This first one is by KIGU and I a gold tone compact with a very detailed pattern on the lid. It has a good clip and is perfect inside.

As you can see it is lovely inside, it looks almost new!

Now, this one is very unusual indeed. It is a musical compact which shows a water wheel and wheel house set in the countryside. There is a little texture on the lid when you touch it.

Again, the inside is excellent and you can see the winder for the musical part of the compact. Then the lid which would contain the powder. This compact is made by Glover, a make that I have not heard of before. Could be one to research into more.

This silver tone compact has a very unusual pattern on the lid.

On the inside the word Mexico has been stamped into the compact which is hallmarked as silver on entry to this country. There is a number which might be worth typing into Google. The decoration is carried on inside of the compact too.
The pattern is even on the under side of the powder lid too. This is an extremely nice powder compact, it is quite heavy but fits nicely in your hand to use, (and I have quite small hands). a lovely addition to my collection.

I bought this guide to collecting years ago and it has been really useful to spot items at Antique Fairs or online. Many of the makers names of the compacts that I was given are in the book, but not any of the actual compacts themselves. I did see one once at a Fair but it was in a dreadful condition.

This is just a few of the contents of this lovely present. I shall add the rest tomorrow, I need to change some of the pictures and I am quite keen to go and google the Mexican compact. I shall be back tomorrow and maybe with some additional information.

Have a great week.


Saturday, 19 February 2011

Crazy Crochet Ideas

I love looking at Craftzine and over two years ago I subscribed to it online so that alerts are sent to me to go and see new articles. I would never have thought in a million years to think up this idea for bikes. They look so colourful and I would love to know what they look like when the bike is moving, a bit like a colour spinner perhaps?

Now this idea looks like a real possibility for me actually making one. I have a stool very similar to this which is quite uncomfortable to sit on after a while when sewing, so a cushion was always in the pipeline. I really like this crochet version, I have never tried granny stitch in a circle. I may just crochet a circle in a variegated wool or stripes. Cool though, I really like it.

I found this picture months ago on google images. Must have taken ages to make this. It is very elegant and seems a pity that it may be rained on. I love the interent for finding this kind of inspiration and see what others are creating.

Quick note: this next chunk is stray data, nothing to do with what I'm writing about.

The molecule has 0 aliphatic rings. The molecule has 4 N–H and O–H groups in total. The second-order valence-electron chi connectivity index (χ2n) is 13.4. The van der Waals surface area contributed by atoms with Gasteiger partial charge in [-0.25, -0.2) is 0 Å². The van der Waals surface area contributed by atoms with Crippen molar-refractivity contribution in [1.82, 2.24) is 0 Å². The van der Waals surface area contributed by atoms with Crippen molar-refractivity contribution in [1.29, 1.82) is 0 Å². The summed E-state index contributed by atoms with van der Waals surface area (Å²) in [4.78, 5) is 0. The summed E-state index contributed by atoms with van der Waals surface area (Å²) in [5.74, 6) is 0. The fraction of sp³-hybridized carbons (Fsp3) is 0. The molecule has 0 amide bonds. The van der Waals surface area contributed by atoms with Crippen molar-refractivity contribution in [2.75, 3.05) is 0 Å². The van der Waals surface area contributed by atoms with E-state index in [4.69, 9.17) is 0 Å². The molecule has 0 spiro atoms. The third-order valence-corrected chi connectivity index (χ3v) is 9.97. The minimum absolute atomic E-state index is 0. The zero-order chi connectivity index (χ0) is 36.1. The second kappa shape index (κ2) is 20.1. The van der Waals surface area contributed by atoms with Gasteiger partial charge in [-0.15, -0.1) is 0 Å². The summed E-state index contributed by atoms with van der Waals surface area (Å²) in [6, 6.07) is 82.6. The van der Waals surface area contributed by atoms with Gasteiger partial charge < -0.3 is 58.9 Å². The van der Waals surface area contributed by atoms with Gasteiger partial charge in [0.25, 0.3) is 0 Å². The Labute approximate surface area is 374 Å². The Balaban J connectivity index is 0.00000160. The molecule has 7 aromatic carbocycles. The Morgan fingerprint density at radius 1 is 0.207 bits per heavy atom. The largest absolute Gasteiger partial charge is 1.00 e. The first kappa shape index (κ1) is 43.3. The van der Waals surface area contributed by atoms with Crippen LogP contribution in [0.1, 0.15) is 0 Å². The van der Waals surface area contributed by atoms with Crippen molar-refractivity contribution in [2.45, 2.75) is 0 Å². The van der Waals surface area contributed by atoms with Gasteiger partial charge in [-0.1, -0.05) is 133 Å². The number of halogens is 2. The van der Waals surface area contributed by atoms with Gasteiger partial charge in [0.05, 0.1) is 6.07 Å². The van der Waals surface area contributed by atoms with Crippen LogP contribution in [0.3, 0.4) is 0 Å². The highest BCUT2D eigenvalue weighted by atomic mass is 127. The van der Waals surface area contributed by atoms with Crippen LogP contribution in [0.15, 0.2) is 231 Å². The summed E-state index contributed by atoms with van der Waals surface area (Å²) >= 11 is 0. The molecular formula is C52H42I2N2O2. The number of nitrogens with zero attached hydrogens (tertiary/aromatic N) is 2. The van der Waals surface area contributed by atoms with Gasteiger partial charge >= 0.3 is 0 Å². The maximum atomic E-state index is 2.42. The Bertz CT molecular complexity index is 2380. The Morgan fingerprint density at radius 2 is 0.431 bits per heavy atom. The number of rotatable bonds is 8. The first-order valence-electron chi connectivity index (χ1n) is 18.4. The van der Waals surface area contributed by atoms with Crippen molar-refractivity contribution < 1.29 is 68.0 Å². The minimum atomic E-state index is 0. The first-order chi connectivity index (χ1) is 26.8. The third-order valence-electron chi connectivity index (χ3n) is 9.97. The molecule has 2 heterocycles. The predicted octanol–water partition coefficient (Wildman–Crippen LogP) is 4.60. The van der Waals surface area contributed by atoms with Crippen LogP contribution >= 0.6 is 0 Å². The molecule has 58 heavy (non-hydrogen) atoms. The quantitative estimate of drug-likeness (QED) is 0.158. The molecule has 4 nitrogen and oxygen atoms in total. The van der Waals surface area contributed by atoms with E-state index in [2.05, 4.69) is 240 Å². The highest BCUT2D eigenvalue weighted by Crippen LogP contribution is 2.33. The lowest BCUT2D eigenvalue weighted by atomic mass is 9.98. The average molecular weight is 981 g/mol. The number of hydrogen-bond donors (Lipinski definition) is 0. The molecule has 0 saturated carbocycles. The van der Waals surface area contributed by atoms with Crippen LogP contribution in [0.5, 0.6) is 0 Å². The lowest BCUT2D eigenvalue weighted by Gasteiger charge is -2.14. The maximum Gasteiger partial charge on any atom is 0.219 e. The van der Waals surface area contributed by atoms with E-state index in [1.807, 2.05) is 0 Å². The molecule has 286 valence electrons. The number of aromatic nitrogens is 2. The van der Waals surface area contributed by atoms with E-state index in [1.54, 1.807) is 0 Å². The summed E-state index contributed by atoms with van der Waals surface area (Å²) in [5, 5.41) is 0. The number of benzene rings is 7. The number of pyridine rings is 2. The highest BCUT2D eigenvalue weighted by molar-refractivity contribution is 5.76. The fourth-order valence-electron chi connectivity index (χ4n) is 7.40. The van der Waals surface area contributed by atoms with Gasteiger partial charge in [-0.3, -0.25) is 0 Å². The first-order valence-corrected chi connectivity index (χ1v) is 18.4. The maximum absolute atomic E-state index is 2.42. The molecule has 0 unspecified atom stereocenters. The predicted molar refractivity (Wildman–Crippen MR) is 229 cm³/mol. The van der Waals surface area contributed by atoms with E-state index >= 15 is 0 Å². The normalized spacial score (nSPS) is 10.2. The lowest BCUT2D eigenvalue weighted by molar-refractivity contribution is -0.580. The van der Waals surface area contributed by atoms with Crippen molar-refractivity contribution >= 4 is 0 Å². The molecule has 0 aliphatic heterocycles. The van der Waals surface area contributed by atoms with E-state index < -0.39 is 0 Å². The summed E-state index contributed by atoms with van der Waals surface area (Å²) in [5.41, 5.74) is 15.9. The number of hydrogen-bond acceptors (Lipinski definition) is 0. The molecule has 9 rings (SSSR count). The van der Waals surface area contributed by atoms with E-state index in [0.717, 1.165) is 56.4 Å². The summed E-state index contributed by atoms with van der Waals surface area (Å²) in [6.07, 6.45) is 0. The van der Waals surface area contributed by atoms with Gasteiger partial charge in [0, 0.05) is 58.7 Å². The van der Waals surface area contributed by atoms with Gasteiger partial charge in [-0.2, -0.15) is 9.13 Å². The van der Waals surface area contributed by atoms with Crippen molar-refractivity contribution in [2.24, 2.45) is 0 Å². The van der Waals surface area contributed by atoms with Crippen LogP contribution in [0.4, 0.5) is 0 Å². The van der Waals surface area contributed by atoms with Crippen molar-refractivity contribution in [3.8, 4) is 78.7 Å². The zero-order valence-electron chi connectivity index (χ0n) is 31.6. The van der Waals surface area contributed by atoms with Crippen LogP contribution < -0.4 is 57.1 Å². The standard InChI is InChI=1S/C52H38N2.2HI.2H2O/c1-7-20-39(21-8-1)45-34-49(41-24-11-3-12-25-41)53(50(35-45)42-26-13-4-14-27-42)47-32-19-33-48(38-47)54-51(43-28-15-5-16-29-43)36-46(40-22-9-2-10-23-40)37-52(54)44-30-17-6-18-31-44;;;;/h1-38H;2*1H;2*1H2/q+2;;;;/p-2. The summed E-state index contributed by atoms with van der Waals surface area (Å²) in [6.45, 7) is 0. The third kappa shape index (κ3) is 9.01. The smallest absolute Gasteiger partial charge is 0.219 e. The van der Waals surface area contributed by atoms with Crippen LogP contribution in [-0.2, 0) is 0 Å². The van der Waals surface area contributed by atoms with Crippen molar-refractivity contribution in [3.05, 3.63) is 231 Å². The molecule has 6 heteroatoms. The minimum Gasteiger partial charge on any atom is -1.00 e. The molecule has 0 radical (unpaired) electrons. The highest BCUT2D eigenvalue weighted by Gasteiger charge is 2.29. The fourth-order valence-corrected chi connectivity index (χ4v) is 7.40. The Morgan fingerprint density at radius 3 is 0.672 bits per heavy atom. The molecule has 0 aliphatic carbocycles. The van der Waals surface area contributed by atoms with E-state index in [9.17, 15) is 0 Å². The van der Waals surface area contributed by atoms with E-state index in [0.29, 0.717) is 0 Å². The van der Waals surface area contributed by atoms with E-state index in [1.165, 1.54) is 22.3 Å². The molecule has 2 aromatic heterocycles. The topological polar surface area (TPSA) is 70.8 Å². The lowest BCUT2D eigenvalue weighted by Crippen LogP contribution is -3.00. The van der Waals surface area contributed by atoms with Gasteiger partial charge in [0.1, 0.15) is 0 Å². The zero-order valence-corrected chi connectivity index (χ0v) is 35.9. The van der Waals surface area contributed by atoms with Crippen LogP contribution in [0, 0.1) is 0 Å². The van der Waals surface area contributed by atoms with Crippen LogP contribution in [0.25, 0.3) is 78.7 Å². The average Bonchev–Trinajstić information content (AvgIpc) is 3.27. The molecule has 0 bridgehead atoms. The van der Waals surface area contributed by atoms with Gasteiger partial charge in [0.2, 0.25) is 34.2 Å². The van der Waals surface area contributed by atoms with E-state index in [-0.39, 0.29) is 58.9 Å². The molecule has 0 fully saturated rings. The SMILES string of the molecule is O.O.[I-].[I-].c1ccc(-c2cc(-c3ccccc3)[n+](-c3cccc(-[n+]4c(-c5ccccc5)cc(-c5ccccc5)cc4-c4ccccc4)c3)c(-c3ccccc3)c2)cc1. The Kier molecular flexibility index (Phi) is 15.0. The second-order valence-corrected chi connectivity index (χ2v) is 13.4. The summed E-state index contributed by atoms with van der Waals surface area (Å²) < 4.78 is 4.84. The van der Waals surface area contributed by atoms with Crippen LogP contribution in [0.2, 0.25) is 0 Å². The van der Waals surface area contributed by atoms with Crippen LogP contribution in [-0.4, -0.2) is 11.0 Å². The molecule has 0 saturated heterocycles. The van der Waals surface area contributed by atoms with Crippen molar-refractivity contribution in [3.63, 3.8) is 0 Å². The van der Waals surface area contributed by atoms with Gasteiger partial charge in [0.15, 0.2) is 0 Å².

I am still crocheting my smaller blanket and I really must try and finish it this week so that I can move onto the two quilts that are half made.

I have started the flower loom tutorial and I bought some wool today to begin the bag that I am making along with some of my older students at school. Lots of WIP's....again but it keeps me out of trouble!

I am sitting at the kitchen table as I type this whilst my daughter and two freinds are making jewellery using Hammer beads and watching Octonoughts on childrens TV. There is dough making in the bread maker and then they will make their own pizzas for tea. Followed by playing and eventually, sometime, they will fall asleep. I wish I was 8 years old again.


Friday, 18 February 2011

Beaded Watch Tutorial

Take two identical watches. One has been fondly used for three years but the face is chipped and cracked. The second (replacement) is only about 6 weeks old, the second hand fell off and has jammed up the hour hand!! The back can not be removed to sort it out. A couple of little gems missing on both.
After much searching I found this new watch face on Ebay and it is from Sanctuary Beads. It is slightly bigger than the original watch face and is more silver looking whereas the other was a darker bronze.

So I collected the flat backed beads and sorted out the best from both. Plus some stretchy clear beading cord.
I threaded on one of the grey round beads, which is magnetic, and put it through the loop of the watch face then added another grey bead on the other side of the watch face loop.

That gave me two lengths of cord, one following the top row of holes and the other through the lower set of holes.
The cord is easily threaded through the beads holes without the need for a needle. Once the two ends met I then tied them together tightly and the knot settled into the centre back of one of the oval beads. Hidden quite nicely.
I have been wearing it for several days and the only tricky thing was to try and get it to fit properly due to the new watch face being a different size for the number and size of the beads, but got there in the end.

What do you think?

Much cheaper than buying a new watch, recycled the beads.